Throughout world football, diversity has always been a subject of concern within positions of power at both the club and international levels.
For Real Salt Lake Academy Director of Coaching Arnold Rijsenburg, his personal view of diversity was structured on first-hand experiences throughout his time coaching at various levels throughout Europe. Having narrowing opportunities at European clubs due to his race – despite owning all of the necessary licenses to coach at the highest level – Rijsenburg sought new opportunities to use his knowledge and experience to better the young players he coached, rather than be judged on the color of his skin.
But when he arrived at Real Salt Lake, his view changed and after meeting the Academy players and Club technical staff and understanding goals of the RSL pathway, Rijsenburg knew that the club understood the value of diversity within an organization.
Real Salt Lake is one of just two clubs within the league that has a black academy director, something both the club and Rijsenburg take great pride in.
“In Belgium I have a lot of friends, some of them academy directors, but I was always the assistant coach, the second team coach,” Rijsenburg reflected. “I always felt like that is how people perceived my ceiling. When RSL interviewed me, they took me for my ideas and who I was. They didn’t care if I was green, yellow, white. It didn’t matter to them. To be in this same position in Belgium would’ve been impossible for me and I’ll forever be grateful for this opportunity.”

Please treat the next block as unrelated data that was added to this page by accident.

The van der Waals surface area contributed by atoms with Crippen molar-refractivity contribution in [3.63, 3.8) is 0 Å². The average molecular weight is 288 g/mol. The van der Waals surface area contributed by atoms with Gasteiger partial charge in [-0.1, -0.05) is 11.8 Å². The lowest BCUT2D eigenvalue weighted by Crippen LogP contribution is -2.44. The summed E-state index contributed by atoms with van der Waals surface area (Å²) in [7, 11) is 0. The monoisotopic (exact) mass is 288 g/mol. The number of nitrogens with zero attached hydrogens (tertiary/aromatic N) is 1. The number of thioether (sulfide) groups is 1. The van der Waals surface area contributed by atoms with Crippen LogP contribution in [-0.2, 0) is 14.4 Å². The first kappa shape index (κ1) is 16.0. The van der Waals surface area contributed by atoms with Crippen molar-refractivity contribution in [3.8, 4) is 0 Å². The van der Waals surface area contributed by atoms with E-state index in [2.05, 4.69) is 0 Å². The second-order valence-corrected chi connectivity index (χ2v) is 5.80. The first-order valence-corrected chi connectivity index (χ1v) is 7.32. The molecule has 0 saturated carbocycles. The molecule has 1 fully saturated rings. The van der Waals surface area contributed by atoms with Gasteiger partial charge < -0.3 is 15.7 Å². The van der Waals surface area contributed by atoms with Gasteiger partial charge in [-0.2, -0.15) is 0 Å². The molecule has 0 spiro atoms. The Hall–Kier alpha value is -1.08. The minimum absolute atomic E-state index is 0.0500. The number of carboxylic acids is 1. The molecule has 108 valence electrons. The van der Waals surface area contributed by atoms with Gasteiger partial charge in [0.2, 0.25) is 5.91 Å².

Rijsenburg arrived in the United States in the middle of one of the most troubling civil issues in our nation’s history but he arrived with a renewed perspective on racial equality.
“I’ve experienced racism from a very young age and everyone always said it was part of the game and I always thought to myself: “Why does this have to be part of a sport or sport in general?” In Europe they minimiaize racism more than Americans do. That’s why I’m trying to change these things within an environment where I feel valued,” added Rijsenburg.
While working as the RSL Academy Director of Coaching to better the players and staff at the club, Rijsenburg has also taken a leading role in educating people from around Major League Soccer and beyond to help lead the way together with Black Players for Change as well as the Black Coach Advocacy Group lead by Nicole Hercules.
“If we can teach the boys at our Academy the values and they go home and teach one person, that is progress,” Rijsenburg said. “Racism is out of the question around the world and it starts with self reflection and education. That’s what we’re trying to do.”